Section 7 Requirements Under The Insolvency & Bankruptcy Code (IBC)

Written By: Radhika Deekshay, Intern, Jindal Global Law School

The Insolvency & Bankruptcy Code, 2016 (further amended in 2019) was introduced with the motive of concluding insolvency proceedings in a time-bound and efficient manner. The IBC allows multiple parties (i.e. corporate debtors, financial creditors, operational creditors) to initiate an insolvency resolution process on account of a default related to the debt.

Who are financial creditors and corporate debtors? Section 5(7) broadly defines ‘Financial Creditor’ to mean any person, to whom a debt is owed, including those to whom the debt has been transferred or legally assigned, as well. A ‘Corporate Debtor’ is any corporate person who owes the aforesaid debt to the financial creditor.

The procedure under Section 7, however, is specifically meant for financial creditors, who may file an application to initiate Corporate Insolvency Resolution Process either by themselves or jointly with other creditors before the National Company Law Tribunal, under clause (1) of the provision. To that extent, Section 7 of the IBC vests a right in financial creditors to initiate corporate insolvency resolution process against corporate debtors.

The Explanation to Section 7(1) broadly defines ‘default’ – in respect of which the application is filed – to include both defaults specifically in respect of the debt owed to the applicant as well as debts owed to other financial creditors. This means that even though the default may occur with respect to debt owed to financial creditor A, financial creditor B can file an application under Section 7 on account of this – even though no default has occurred with respect to debt owed to him.

In 2019, Section 7(1) was amended to introduce two exceptions to the general rule, via three provisos. As per the First Proviso, in the case of financial creditors referred to in Section 21(6A)(a) and (b) (i.e. deposit or bondholders, and class of creditors that exceed the number as may be specified) – an application under Section 7(1) is to be mandatorily filed by atleast 100 creditors of the same class or ten percent (10%) of the total number of creditors, whichever is less. The same rule, per the Second Proviso, has also been imposed for financial creditors who are real estate allottees under a certain real estate project, such that an application filed by them must also be filed jointly by not less than 100 creditors or ten percent (10%) of the total number, whichever is less. Furthermore, these new requirements have also been given a certain retrospective effect by the Third Proviso, such that they will also apply to applications that were filed before the 2019 amendment but not yet admitted.

The constitutional validity of these amendments, specifically the third proviso, has been recently upheld by the Supreme Court in the case of Manish Kumar vs. Union of India vide order dated 19th January, 2021. The case had been filed by a group of real estate allottees, who alleged that the different thresholds enacted for them by virtue of the second proviso were in violation of Article 14 of the Constitution.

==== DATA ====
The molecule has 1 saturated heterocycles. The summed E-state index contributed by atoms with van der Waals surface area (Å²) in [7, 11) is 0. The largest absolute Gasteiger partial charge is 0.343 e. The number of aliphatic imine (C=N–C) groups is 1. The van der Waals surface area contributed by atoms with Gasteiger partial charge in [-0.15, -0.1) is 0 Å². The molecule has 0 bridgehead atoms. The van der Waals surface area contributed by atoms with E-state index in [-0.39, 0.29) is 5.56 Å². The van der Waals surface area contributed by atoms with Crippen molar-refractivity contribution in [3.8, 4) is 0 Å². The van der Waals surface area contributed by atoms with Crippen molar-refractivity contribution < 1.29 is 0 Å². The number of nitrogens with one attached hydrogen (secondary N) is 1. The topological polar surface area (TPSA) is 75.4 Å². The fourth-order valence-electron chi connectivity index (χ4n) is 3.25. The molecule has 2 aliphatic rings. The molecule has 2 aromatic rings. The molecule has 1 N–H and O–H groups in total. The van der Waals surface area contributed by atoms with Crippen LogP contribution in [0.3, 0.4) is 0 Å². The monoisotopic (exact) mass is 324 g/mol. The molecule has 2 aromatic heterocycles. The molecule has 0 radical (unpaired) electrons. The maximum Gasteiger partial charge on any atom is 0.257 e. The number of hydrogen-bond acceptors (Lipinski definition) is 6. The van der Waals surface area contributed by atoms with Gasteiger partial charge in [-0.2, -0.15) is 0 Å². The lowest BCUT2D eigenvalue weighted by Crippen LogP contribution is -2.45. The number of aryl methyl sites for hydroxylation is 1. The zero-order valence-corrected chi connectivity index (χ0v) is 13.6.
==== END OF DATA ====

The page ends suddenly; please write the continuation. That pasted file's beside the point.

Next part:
Further, Section 7(3) requires that a financial creditor/applicant must also provide:

  1. record of the default recorded with information utility or other such evidence of the default,
  2. name of the interim resolution professional,
  3. any other information that the Board requires.

As evident by the use of the term “shall provide”, the requirements under Section 7(3) are mandatory, such that non-compliance of the same leads to rejection of the application filed under Section 7.

The requirement under clause (a) is specifically important, as the duty of the Adjudicating Authority i.e. the National Company Law Tribunal (NCLT) rests completely on the same. The Adjudicating Authority, while assessing a Section 7 application, is only required to ascertain the existence of a default – no more and no less. And it must ascertain this default based on the evidence provided under clause (a) of Section 7(3). In order to ensure speedy disposal, the Adjudicating Authority is required to pass its order within 14 days of the application, as mandated by sub-section (4).

The Adjudicating Authority may either admit or reject the application, as per Section 7(5). The admittance of an application rests upon the completion of three requirements by the NCLT lawyer – first, the existence of a default, as made out by the Adjudicating Authority based on the evidence furnished to him; second, the application must be complete; and three, no disciplinary proceeding must be pending against the resolution professional. If all three requirements are satisfied, the application may be admitted by the NCLT under Section 7(5)(a).

However, if either of the three requirements remains unfulfilled, the NCLT may reject the application under Section 7(5)(b). The rejection of an application entails two more procedural requirements – one, the recording of reasons in writing by the Adjudicating Authority; and two, a notice to the financial creditor/applicants before the said rejection. The notice is meant to give seven days to the applicants to rectify any mistakes on their part, that are the cause of said rejection. If the same are duly rectified to the satisfaction of the Adjudicating Authority, an order of admittance may be passed under clause (a), instead.

The final step under Section 7 comes after the application has been admitted or rejected: a notice has to be sent to both the financial creditor and corporate debtor in case of the former, and to the financial creditor alone in case of the latter.

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